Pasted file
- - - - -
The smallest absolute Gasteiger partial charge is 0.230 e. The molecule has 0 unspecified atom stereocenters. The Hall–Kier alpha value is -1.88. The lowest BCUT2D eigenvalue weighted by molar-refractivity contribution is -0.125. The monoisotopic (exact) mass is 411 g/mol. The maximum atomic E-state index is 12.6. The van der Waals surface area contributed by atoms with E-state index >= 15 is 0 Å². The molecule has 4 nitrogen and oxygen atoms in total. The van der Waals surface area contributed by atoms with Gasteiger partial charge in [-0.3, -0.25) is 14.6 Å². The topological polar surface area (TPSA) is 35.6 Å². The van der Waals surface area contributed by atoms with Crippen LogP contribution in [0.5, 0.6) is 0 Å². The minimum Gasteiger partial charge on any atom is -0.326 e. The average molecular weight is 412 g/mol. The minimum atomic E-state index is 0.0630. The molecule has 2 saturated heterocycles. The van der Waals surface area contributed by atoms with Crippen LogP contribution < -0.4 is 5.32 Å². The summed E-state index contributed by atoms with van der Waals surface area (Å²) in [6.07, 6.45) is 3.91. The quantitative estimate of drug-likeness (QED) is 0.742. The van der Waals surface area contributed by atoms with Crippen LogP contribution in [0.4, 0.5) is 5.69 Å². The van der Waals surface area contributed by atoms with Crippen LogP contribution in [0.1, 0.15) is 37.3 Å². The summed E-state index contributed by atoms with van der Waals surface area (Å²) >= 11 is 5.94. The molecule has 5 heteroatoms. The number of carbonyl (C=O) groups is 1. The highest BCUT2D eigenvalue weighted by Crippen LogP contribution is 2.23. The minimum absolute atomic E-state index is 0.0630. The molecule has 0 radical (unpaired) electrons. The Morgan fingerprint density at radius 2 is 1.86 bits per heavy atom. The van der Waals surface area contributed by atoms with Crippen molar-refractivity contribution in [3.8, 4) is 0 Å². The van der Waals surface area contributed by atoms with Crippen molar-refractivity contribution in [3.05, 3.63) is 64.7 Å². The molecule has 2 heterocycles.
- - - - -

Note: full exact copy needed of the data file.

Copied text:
The smallest absolute Gasteiger partial charge is 0.230 e. The molecule has 0 unspecified atom stereocenters. The Hall–Kier alpha value is -1.88. The lowest BCUT2D eigenvalue weighted by molar-refractivity contribution is -0.125. The monoisotopic (exact) mass is 411 g/mol. The maximum atomic E-state index is 12.6. The van der Waals surface area contributed by atoms with E-state index >= 15 is 0 Å². The molecule has 4 nitrogen and oxygen atoms in total. The van der Waals surface area contributed by atoms with Gasteiger partial charge in [-0.3, -0.25) is 14.6 Å². The topological polar surface area (TPSA) is 35.6 Å². The van der Waals surface area contributed by atoms with Crippen LogP contribution in [0.5, 0.6) is 0 Å². The minimum Gasteiger partial charge on any atom is -0.326 e. The average molecular weight is 412 g/mol. The minimum atomic E-state index is 0.0630. The molecule has 2 saturated heterocycles. The van der Waals surface area contributed by atoms with Crippen LogP contribution < -0.4 is 5.32 Å². The summed E-state index contributed by atoms with van der Waals surface area (Å²) in [6.07, 6.45) is 3.91. The quantitative estimate of drug-likeness (QED) is 0.742. The van der Waals surface area contributed by atoms with Crippen LogP contribution in [0.4, 0.5) is 5.69 Å². The van der Waals surface area contributed by atoms with Crippen LogP contribution in [0.1, 0.15) is 37.3 Å². The summed E-state index contributed by atoms with van der Waals surface area (Å²) >= 11 is 5.94. The molecule has 5 heteroatoms. The number of carbonyl (C=O) groups is 1. The highest BCUT2D eigenvalue weighted by Crippen LogP contribution is 2.23. The minimum absolute atomic E-state index is 0.0630. The molecule has 0 radical (unpaired) electrons. The Morgan fingerprint density at radius 2 is 1.86 bits per heavy atom. The van der Waals surface area contributed by atoms with Crippen molar-refractivity contribution in [3.8, 4) is 0 Å². The van der Waals surface area contributed by atoms with Crippen molar-refractivity contribution in [3.05, 3.63) is 64.7 Å². The molecule has 2 heterocycles.